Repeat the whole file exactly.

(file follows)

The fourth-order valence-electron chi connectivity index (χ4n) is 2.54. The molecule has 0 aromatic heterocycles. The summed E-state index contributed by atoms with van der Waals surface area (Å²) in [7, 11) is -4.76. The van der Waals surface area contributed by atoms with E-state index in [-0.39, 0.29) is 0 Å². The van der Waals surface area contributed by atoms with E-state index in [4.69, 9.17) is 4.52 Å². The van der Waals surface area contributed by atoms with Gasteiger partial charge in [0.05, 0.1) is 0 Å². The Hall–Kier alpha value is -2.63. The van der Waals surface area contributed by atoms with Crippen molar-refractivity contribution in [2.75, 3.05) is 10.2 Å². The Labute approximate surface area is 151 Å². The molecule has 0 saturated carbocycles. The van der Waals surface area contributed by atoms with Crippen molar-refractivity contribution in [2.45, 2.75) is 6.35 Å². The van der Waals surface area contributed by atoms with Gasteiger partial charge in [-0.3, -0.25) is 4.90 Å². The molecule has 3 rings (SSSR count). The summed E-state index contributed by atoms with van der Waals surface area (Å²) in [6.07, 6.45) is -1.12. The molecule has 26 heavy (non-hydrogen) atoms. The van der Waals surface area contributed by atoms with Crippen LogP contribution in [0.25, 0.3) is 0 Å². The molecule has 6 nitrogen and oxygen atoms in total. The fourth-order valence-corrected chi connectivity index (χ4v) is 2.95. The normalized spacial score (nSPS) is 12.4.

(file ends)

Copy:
The fourth-order valence-electron chi connectivity index (χ4n) is 2.54. The molecule has 0 aromatic heterocycles. The summed E-state index contributed by atoms with van der Waals surface area (Å²) in [7, 11) is -4.76. The van der Waals surface area contributed by atoms with E-state index in [-0.39, 0.29) is 0 Å². The van der Waals surface area contributed by atoms with E-state index in [4.69, 9.17) is 4.52 Å². The van der Waals surface area contributed by atoms with Gasteiger partial charge in [0.05, 0.1) is 0 Å². The Hall–Kier alpha value is -2.63. The van der Waals surface area contributed by atoms with Crippen molar-refractivity contribution in [2.75, 3.05) is 10.2 Å². The Labute approximate surface area is 151 Å². The molecule has 0 saturated carbocycles. The van der Waals surface area contributed by atoms with Crippen molar-refractivity contribution in [2.45, 2.75) is 6.35 Å². The van der Waals surface area contributed by atoms with Gasteiger partial charge in [-0.3, -0.25) is 4.90 Å². The molecule has 3 rings (SSSR count). The summed E-state index contributed by atoms with van der Waals surface area (Å²) in [6.07, 6.45) is -1.12. The molecule has 26 heavy (non-hydrogen) atoms. The van der Waals surface area contributed by atoms with Crippen LogP contribution in [0.25, 0.3) is 0 Å². The molecule has 6 nitrogen and oxygen atoms in total. The fourth-order valence-corrected chi connectivity index (χ4v) is 2.95. The normalized spacial score (nSPS) is 12.4.